Innovations in Prevention, Diagnosis, and Treatment of Cancer
Lymphoma and hemangiosarcoma are major health problems in Portuguese Water Dogs. This study collaborates with several top universities and researchers who are utilizing cutting edge technology to identify several regions of the genome that contain genetic, heritable, risk factors for lymphoma and hemangiosarcoma in Golden Retrievers. This information can then be applied to other breeds, including Portuguese Water Dogs. Tumor-specific mutations, when identified, can be clinically applied to reduce the incidence of these cancers, identify cancer earlier, and modify treatment plans to the individual patient.
Lymphoma and hemangiosarcoma are major health problems in Golden Retrievers, causing both suffering and premature death. Through ongoing collaboration, Drs. Jaime Modiano, Matthew Breen, and Kerstin Lindblad-Toh have identified several regions of the genome that contain genetic heritable risk factors for lymphoma and hemangiosarcoma in Golden Retrievers. They have tumor-specific mutations that occur recurrently in both cancers, some of which are linked to duration of remission when treated with standard of care. Their results indicate that a few heritable genetic risk factors account for as much as 50% of the risk for these cancers.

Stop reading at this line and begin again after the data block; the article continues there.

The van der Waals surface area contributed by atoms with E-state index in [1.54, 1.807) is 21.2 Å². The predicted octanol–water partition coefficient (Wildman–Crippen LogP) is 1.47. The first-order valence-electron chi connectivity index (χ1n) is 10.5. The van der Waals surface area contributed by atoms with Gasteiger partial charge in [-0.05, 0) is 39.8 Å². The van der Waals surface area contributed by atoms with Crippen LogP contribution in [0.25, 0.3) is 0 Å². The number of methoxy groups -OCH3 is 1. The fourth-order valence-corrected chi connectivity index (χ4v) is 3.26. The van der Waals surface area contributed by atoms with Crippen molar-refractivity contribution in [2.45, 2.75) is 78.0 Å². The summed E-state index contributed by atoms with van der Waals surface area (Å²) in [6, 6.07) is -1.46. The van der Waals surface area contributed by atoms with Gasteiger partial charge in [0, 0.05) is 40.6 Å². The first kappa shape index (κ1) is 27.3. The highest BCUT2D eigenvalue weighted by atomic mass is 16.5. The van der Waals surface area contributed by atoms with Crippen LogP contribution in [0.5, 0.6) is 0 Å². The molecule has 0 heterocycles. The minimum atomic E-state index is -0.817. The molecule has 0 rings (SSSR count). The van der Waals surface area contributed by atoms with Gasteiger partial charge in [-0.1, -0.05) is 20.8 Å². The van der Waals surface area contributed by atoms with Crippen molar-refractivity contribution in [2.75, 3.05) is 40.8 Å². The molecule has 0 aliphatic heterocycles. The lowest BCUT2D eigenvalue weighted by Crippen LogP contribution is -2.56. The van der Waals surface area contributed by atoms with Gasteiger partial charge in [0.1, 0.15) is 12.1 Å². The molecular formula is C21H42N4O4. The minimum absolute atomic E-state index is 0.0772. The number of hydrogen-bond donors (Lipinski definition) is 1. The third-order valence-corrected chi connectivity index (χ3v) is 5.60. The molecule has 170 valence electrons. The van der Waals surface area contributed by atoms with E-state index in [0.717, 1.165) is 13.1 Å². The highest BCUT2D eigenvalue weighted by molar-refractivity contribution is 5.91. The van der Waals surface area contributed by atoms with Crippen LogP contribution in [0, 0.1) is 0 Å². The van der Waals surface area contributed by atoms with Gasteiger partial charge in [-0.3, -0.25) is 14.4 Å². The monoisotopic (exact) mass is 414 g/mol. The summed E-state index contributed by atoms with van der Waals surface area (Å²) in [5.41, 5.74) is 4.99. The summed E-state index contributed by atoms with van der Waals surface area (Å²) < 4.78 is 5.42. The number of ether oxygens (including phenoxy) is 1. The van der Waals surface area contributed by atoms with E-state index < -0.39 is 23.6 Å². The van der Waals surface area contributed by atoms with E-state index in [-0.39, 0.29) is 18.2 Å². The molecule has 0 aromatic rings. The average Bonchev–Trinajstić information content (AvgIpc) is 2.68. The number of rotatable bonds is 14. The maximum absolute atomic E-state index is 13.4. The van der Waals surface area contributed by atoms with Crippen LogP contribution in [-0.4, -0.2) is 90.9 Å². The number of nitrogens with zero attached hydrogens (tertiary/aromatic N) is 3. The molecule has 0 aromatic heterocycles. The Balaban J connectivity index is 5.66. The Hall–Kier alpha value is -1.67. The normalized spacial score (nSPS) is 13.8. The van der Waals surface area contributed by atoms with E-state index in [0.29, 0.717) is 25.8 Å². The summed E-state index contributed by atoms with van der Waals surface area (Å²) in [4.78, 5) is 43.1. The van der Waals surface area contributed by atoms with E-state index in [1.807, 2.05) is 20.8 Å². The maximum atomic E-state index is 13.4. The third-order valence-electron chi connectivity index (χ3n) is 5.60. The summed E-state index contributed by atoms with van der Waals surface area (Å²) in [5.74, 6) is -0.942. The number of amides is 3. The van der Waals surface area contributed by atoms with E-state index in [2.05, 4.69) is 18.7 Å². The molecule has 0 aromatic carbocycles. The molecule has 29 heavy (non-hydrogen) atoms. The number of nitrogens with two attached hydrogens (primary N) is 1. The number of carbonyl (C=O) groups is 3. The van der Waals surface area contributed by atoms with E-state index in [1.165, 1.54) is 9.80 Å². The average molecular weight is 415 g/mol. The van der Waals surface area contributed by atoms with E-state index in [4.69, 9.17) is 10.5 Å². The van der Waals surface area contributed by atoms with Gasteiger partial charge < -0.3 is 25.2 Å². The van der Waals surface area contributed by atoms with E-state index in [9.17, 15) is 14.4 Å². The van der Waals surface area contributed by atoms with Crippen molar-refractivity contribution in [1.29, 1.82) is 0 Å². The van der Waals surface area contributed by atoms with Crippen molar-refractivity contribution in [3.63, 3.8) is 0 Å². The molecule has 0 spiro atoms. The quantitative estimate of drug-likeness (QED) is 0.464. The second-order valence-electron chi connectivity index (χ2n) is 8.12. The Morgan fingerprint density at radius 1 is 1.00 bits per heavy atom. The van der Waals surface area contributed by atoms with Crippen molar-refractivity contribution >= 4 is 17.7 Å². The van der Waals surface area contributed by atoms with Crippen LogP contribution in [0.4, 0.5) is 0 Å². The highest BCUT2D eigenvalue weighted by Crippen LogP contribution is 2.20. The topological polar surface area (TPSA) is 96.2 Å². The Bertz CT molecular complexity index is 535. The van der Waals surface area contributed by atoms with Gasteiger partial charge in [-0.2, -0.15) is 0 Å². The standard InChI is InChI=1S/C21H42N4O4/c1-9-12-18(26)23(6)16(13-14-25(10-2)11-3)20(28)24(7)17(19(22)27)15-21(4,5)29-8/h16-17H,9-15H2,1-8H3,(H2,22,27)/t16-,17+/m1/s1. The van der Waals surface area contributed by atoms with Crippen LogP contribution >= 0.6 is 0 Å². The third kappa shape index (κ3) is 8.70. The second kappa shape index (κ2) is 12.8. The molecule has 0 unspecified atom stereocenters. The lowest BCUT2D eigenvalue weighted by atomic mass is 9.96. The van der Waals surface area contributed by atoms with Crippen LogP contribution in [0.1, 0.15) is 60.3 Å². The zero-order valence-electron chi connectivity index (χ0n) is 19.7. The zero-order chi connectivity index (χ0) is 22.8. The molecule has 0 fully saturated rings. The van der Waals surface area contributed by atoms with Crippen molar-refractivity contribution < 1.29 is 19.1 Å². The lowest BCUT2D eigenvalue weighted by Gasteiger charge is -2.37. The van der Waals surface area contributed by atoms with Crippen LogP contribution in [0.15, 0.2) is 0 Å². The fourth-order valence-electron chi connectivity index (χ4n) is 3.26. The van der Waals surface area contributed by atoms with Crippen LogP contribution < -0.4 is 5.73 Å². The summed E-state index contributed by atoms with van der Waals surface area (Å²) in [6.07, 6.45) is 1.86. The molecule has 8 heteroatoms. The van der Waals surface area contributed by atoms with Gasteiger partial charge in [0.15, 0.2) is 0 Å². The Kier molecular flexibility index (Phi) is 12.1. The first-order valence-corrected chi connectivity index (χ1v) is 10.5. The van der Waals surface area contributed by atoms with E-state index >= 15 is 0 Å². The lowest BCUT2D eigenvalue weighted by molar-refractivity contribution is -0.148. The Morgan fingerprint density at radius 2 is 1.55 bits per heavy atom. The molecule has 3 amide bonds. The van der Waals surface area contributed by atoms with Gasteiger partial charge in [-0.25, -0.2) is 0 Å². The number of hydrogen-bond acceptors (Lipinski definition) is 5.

These findings offer the potential to develop tests and strategies for DNA tests that can predict risk for individual dogs, as well as to manage risk across the population as a whole. Indeed, both the inherited risk factors and tumor mutations point to pathways that have been implicated in the pathogenesis of lymphoma and hemangiosarcoma, and thus should inform the development of targeted therapies. In the current study, Drs. Modiano, Breen, and Lindblad-Toh will find the precise mutations for the heritable genetic risk factors and to validate markers (mutations) used to determine risk at the heritable loci in a larger independent population of Golden Retrievers from the United States and from Europe in order to develop robust risk prediction tools and an accompanying DNA test. Further, they will identify and characterize tumor mutations and study their relationship to the heritable risk factors, tumor pathogenetic mechanisms, and disease outcome.
Co-sponsored with the AKC Canine Health Foundation, Grant Number: 1889-G
Dr. Jaime F Modiano, VMD PhD
University of Minnesota
Matthew Breen, PhD, CBiol, FSB
North Carolina State University